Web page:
What this means is that aquaponics farming can become a successful source of fresh, healthy, sustainable food (both plant and fish protein) in most environments and remote locations on Earth, provided there is a sufficient energy and water to feed the system.

The Way Forward

The benefits of CEA are that growing conditions can be optimized to produce the best possible harvest in any environment, often without the use of pesticides, herbicides, hormones, and other undesirable additives. It also optimizes the use of space – since crops can be grown in vertical rack systems, one on top of the other – and labor, water, energy, nutrients, and cost of operating, while still producing a bountiful harvest.

In essence, controlled environment farming is the way forward for a planet that is fast becoming over-populated and running out of the fertile lands and natural food resources needed. It’s a way we can cater for the increasing food demand without further damaging the environment. In fact, it reduces our current exploitation of land and resources, while also drastically reducing food miles, our carbon footprint, and pollution.

Global aquaponics market: About the Report

The global aquaponics market research report by Technavio provides an in-depth analysis of the prominent factors influencing the market, including drivers, opportunities, trends, and industry-specific challenges. The report provides market segmentation by application (aquaculture and hydroponics), technique (Deep Water Culture (DWC), Nutrient Film Technique (NFT), and media-filled bed), and by region (the Americas; Europe, Middle East, and Africa; and Asia-Pacific).

Acquire the global aquaponics market report here.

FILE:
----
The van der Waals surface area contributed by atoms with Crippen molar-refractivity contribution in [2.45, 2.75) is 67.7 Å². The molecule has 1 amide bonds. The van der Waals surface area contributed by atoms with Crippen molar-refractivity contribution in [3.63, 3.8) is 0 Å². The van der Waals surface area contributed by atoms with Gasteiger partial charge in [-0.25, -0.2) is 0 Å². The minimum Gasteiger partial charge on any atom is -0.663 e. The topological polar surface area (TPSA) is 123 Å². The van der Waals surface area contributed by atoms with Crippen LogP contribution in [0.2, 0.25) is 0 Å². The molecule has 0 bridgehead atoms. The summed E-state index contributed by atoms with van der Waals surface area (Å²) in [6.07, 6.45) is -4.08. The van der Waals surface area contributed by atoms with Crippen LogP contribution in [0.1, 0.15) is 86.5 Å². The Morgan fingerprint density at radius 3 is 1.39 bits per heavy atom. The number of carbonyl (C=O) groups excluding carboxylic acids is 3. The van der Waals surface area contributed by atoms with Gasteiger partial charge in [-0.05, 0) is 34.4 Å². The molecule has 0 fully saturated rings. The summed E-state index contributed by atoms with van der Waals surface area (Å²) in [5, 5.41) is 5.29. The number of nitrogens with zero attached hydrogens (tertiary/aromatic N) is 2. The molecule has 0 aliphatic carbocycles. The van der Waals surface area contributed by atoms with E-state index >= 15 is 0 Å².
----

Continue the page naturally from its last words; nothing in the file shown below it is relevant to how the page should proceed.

Another of the report’s significant findings was that the Americas held the largest share of the global aquaponics market in 2018, accounting for close to 53% share, followed by EMEA and APAC respectively. The region is expected to continue to dominate the market during the forecast period of 2018 to 2023. It also found that the market is highly fragmented with many players occupying the market share.

Fusion Farms Puerto Rico and Aquaponics

Technavio’s latest report on the global aquaponics market is particularly significant to the work start-up organization Fusion Farms is doing in #PuertoRico. Located in the beautiful Mayaguez district of Western Puerto Rico, Fusion Farms is making use of existing PRIDCO facilities to sustainably grow a year-round harvest of fresh, and 100% pesticide-free produce grown from organic seed that is high in local demand. The concrete facilities themselves are hurricane protected, which is essential on a Caribbean island that lost vast tracts of farmland to devastating hurricanes in the past few years and that continues to import upwards of 80% of its fresh produce as a result.

Learn more about the work Fusion Farms is doing.